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Rising property prices and the economic downturn have caused a sharp rise in the number of young adults living with their parents, official figures show.
More than three million men and women in their 20s and early 30s are now living at home – a 25 per cent rise since 1996.
The number of young people living with their parents has increased by 175,000, five per cent, in the last year alone, according to the Office for National Statistics.
The rise coincides with an increase in property prices, which has delayed many potential buyers from getting on to the housing ladder.
Overall 3.3 million, 26 per cent, of 20-34 year olds were living with their parents in 2013, compared to 2.7 million, 21 per cent, in 1996. However young men are significantly more likely than young women to remain with their parents, according to the figures.
One in three men aged between 20 and 34 lived with their parents in 2013, compared with one in five women.
An ONS study said the disparity between the sexes was partly down to a trend of young women moving into homes with older men.
For every 10 women, 17 men aged 20 to 34 lived with their parents in 2013. This substantial difference can be explained by looking at the living situations of young adults. In the 20 to 34 age group, over 600,000 more women than men were living as part of a couple in their own household.
The main reason for this is that on average, women form partnerships with men older than themselves.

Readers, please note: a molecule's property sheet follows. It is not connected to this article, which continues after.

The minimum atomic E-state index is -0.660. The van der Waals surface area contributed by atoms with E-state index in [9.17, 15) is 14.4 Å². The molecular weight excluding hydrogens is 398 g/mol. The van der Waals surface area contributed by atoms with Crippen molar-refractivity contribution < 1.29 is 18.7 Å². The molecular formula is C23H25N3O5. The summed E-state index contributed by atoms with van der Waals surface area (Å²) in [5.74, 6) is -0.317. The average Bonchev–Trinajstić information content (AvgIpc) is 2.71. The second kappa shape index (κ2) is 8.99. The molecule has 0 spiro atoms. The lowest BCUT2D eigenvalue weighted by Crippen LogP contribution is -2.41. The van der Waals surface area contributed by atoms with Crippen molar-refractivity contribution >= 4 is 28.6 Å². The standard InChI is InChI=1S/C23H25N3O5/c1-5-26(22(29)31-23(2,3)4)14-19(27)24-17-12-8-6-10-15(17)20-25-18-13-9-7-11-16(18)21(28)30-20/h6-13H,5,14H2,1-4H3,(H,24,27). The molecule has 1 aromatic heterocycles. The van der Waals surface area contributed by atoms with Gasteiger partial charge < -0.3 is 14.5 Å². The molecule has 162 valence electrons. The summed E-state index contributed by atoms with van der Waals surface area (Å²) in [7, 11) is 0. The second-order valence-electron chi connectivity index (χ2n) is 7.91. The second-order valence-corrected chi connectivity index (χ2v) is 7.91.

Thus more women than men in this age group were married or cohabiting
The study, published on Tuesday, suggested women were also more likely to resist returning to their parents after a relationship ended, because they are “more likely then men to take the caring responsibilities for any children”.
The higher proportion of young men living at home was also partly due to the larger number of women who go to university, often moving away from their parents’ home to do so, the study said.
The percentage of those yet to leave home who are unemployed was 13 per cent - more than twice than the unemployment rate among those living away from their parents.
The lowest percentage, 22 per cent, of young adults living in their parents’ home was in London, partly due to the “large influx” of people in their 20s and early 30s coming to the capital from abroad.
A study published by Shelter, the housing charity, in 2012, estimated that 1.6 million people in their 20s and 30s were living with their parents specifically because they could not afford to rent or buy a property of their own.
However polling by YouGov found that while parents were happy to help their children, they were worried that the living arrangements were preventing them leading an independent life.
Fiona Wood, a partner in family law at Pannone solicitors, said that the the presence of adult children in parental homes had become a “relatively regular feature” in divorces.
It often crops up when the issue of selling the marital home is discussed. One parent, usually the mother, will object because an adult child is still living there with her.
Even though the courts will not usually take the needs of adult children into account - as they are not considered a relevant factor unlike minors, whose needs are considered a priority - if there are sufficient assets their parent’s needs can be interpreted more generously so as to include the fact that an adult child lives with them and they are subsidising their living costs.
David Orr, chief executive of the National Housing Federation, which represents non-profit housing associations, said:
Moving out and setting up a home of your own is a normal rite of passage. Yet these figures show that England is becoming a country where young adults are struggling to spread their wings and be independent
Unless we build more of the right homes at the right prices in the right areas, adult children will be stuck in their childhood bedrooms and parents will be unable to move on with their lives.